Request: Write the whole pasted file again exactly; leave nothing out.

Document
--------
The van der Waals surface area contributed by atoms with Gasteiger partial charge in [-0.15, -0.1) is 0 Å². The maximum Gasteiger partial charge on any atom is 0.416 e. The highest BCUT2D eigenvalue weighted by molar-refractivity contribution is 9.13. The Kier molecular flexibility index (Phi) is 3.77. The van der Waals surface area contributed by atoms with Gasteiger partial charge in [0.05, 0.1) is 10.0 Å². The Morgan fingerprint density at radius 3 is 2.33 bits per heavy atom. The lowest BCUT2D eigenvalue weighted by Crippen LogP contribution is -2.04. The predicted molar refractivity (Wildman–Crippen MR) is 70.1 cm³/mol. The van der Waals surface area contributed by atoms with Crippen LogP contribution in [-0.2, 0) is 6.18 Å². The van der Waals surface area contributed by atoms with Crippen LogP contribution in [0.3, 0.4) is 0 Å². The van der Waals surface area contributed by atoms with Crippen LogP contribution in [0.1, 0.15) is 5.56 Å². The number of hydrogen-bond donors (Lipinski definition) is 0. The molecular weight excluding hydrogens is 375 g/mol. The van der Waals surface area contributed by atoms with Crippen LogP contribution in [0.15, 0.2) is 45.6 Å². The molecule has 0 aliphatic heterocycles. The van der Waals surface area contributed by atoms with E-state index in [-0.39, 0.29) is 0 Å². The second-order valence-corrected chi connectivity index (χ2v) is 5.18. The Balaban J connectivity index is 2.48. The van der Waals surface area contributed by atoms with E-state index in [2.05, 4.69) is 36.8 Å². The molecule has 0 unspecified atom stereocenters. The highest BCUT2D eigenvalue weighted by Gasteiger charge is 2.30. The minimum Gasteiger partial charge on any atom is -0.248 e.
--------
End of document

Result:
The van der Waals surface area contributed by atoms with Gasteiger partial charge in [-0.15, -0.1) is 0 Å². The maximum Gasteiger partial charge on any atom is 0.416 e. The highest BCUT2D eigenvalue weighted by molar-refractivity contribution is 9.13. The Kier molecular flexibility index (Phi) is 3.77. The van der Waals surface area contributed by atoms with Gasteiger partial charge in [0.05, 0.1) is 10.0 Å². The Morgan fingerprint density at radius 3 is 2.33 bits per heavy atom. The lowest BCUT2D eigenvalue weighted by Crippen LogP contribution is -2.04. The predicted molar refractivity (Wildman–Crippen MR) is 70.1 cm³/mol. The van der Waals surface area contributed by atoms with Crippen LogP contribution in [-0.2, 0) is 6.18 Å². The van der Waals surface area contributed by atoms with Crippen LogP contribution in [0.3, 0.4) is 0 Å². The van der Waals surface area contributed by atoms with Crippen LogP contribution in [0.1, 0.15) is 5.56 Å². The number of hydrogen-bond donors (Lipinski definition) is 0. The molecular weight excluding hydrogens is 375 g/mol. The van der Waals surface area contributed by atoms with Crippen LogP contribution in [0.15, 0.2) is 45.6 Å². The molecule has 0 aliphatic heterocycles. The van der Waals surface area contributed by atoms with E-state index in [-0.39, 0.29) is 0 Å². The second-order valence-corrected chi connectivity index (χ2v) is 5.18. The Balaban J connectivity index is 2.48. The van der Waals surface area contributed by atoms with E-state index in [2.05, 4.69) is 36.8 Å². The molecule has 0 unspecified atom stereocenters. The highest BCUT2D eigenvalue weighted by Gasteiger charge is 2.30. The minimum Gasteiger partial charge on any atom is -0.248 e.